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Pros and Cons of Being a Real Estate Agent

Pros and Cons of Being a Real Estate Agent

If you’re wondering about the pros and cons of being a real estate agent, you’re in the right place.

We’ll cover the upside and, of course, the downside in our complete guide. Read on to learn more.

Pros and Cons of Being a Real Estate Agent

A career as a real estate agent offers plenty of rewards and challenges. That doesn’t mean it’s the perfect job for everyone.

But if high-income potential, independence, and flexible hours appeal, working as a real estate agent can definitely deliver.

The National Association of Realtors claims more than 1.4 million members. Some members are brokers, appraisers, or other real estate industry professionals besides agents.

But a number like that clearly says that there is something very attractive about the job of a real estate agent.

The Bureau of Labor Statistics, using a more conservative definition, counted nearly 370,000 real estate sales agents in 2018, plus another 96,000 real estate brokers.

What’s interesting about the BLS estimate is that it forecasts a 7 percent increase in these numbers by 2028.

That’s faster growth than the average occupation. It will add another 25,600 agents and 6,800 brokers to the profession’s membership.

If you’re considering becoming part of the growing number of real estate agents, you should be aware of both the benefits and potential disadvantages of working in the field.

Below, we’ll dive into the seven pros and cons of a career as a real estate agent.

Pros of Being a Real Estate Agent

The pros of working as a real estate agent make a compelling argument for this as a career choice. They include:

Freedom and Independence

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The freedom and independence that the job offers are the top perk, according to real estate agents. Real estate agents work when they want to or need to, not when an arbitrary schedule says they should.

Agents don’t punch a time clock, have to sit through endless boring staff meetings, or bend to the dictates of a corporate hierarchy. Agents decide for themselves how they’ll spend the day, subject, of course, to the needs of their customers.

Flexible Hours

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One of the most tangible benefits of making their own decisions is the ability of agents to work flexible hours.

To an agent, 9 to 5 is meaningless. Agents can take off during the day to attend a child’s school event or go to a doctor’s appointment.

If they prefer and find it expedient, they can work through the weekend showing properties to clients. The decision-maker is the agent, nobody else.

Work That Matters

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Agents advise people making some of the biggest financial decisions of their lives.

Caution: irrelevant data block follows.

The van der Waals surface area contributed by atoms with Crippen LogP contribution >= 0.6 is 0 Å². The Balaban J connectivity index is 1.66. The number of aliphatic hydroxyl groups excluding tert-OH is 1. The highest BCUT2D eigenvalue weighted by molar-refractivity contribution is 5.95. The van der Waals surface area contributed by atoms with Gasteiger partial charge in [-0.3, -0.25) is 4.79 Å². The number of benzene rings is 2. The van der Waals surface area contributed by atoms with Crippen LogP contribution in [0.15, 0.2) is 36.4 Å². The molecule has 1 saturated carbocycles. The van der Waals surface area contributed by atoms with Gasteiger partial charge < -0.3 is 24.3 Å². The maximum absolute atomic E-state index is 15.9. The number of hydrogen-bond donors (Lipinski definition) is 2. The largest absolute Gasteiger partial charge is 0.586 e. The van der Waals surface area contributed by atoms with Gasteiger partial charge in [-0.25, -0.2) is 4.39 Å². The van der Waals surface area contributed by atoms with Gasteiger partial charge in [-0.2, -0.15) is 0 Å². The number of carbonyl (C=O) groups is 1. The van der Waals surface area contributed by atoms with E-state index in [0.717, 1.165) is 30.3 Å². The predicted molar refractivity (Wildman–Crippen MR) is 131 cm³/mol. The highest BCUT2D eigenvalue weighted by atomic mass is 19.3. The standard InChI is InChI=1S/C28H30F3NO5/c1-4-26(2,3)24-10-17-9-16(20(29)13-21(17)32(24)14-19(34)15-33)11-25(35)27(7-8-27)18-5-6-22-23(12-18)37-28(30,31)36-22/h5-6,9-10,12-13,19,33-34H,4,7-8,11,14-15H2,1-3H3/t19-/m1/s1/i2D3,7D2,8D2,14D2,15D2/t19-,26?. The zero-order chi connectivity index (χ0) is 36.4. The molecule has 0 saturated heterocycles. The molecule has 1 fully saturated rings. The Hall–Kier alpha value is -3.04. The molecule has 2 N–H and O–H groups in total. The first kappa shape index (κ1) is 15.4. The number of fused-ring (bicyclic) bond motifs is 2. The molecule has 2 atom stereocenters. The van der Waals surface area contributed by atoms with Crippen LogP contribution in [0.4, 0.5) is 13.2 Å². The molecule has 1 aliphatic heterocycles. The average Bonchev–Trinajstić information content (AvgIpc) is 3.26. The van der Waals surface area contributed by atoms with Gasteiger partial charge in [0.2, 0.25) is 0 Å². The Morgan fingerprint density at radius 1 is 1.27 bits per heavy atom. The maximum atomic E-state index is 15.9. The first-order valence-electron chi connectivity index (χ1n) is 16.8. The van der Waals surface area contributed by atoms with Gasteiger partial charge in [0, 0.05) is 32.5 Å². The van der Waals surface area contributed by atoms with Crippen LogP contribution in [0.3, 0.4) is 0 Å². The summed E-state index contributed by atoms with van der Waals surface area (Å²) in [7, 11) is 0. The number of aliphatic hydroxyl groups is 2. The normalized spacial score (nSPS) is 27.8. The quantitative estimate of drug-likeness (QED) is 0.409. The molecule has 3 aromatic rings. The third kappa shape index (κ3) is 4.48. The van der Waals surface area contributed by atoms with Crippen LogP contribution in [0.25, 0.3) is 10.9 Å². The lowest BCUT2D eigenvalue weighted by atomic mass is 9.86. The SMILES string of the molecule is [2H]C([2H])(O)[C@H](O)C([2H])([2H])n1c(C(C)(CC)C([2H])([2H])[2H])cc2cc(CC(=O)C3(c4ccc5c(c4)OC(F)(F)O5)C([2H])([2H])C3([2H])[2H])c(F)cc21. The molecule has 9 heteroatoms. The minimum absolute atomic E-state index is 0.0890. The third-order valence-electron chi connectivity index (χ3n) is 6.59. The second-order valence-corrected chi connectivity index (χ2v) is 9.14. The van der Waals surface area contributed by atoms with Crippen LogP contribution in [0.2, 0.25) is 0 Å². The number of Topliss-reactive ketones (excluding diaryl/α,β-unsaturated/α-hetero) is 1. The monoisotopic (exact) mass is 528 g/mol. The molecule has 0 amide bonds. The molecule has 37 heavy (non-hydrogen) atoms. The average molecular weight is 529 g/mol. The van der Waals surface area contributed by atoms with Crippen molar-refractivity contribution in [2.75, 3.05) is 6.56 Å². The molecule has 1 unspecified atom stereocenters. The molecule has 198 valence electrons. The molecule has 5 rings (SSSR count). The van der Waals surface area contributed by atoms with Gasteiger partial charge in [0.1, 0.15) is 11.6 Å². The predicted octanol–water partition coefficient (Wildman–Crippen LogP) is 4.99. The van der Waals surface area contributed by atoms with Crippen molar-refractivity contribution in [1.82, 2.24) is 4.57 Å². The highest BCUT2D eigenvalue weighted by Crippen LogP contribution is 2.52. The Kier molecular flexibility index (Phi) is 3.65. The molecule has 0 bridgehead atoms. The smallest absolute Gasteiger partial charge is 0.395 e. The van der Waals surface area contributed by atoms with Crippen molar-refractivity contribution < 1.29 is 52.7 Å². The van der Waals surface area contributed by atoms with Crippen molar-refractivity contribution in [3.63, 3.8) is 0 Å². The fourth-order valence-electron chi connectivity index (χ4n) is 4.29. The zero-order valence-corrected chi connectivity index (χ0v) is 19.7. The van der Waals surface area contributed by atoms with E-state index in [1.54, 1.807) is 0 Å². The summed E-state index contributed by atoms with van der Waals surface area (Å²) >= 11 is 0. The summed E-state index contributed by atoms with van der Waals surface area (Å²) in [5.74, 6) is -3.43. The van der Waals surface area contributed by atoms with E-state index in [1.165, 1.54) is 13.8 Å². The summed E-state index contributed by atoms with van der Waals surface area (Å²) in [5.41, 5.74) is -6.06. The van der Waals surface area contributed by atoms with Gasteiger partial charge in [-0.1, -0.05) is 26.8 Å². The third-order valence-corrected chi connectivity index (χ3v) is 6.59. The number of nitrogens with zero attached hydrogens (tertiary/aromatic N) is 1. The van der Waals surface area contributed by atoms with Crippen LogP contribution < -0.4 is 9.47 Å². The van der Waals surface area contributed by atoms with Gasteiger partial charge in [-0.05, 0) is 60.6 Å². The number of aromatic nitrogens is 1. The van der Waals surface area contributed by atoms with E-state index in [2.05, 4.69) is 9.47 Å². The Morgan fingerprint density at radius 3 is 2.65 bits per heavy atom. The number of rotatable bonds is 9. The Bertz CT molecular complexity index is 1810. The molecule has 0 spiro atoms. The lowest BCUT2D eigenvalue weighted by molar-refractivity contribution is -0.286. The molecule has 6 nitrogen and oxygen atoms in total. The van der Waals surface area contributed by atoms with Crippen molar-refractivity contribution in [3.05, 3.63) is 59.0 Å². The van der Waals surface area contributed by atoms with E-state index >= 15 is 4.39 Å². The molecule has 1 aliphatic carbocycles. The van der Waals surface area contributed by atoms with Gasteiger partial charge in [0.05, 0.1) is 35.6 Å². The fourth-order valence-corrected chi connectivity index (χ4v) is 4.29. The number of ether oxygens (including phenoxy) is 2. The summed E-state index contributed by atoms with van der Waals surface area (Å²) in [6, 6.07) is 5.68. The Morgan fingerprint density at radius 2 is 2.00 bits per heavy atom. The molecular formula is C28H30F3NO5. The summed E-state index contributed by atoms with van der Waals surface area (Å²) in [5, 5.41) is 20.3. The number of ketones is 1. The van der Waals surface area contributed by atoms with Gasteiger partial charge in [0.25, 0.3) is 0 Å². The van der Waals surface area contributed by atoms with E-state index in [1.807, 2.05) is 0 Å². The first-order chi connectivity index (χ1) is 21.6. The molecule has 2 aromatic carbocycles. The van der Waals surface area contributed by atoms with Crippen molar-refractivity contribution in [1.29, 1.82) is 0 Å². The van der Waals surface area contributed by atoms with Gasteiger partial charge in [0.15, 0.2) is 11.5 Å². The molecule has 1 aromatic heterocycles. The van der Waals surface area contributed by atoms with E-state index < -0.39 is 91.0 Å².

The satisfaction of helping a home buyer identify and acquire their dream home or profit-producing investment property is one that few other professions offer.

Agents feel this satisfaction again and again as a regular part of business. And that can be a powerful motivator for them to work even harder and repeat that gratifying feeling.

Professional Status

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As a professional Realtor licensed by the state and as an expert valued for knowledge about the local real estate market, real estate agents have significant status in their communities.

When they arrive at a party, people will seek them out to get their opinions about real estate matters. These aren’t just opinions, however. You’re helping someone make a lifelong commitment to building equity (or losing it).

As the old saying goes, “with power comes responsibility.” A bad recommendation can hurt someone’s credit and your credit forever. But a good recommendation that makes them money does just the opposite.

Income Potential

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Median annual earnings for real estate agents were 26 percent more than the median wage for all workers, according to 2018 figures from the BLS. And while the median agent income of $50,300 was nice, the top 10 percent earned a cool $112,610.

Even better, there is no real upper-income limit for real estate agents. How much can real estate agents earn? Ben Caballero, recognized as America’s top real estate agent, sold $2.27 billion worth of homes—5,801 properties.

He did this in 2018 alone through his new-home marketing website, While Caballero doesn’t disclose his earnings, a modest 1 percent commission on that sales volume comes to $22.7 million in one year

Career Opportunities

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A corporate ladder-climber can hope for a promotion, but a real estate agent can hope for virtually anything. Caballero’s innovative approach to marketing builders homes has brought him unmatched acclaim and prosperity.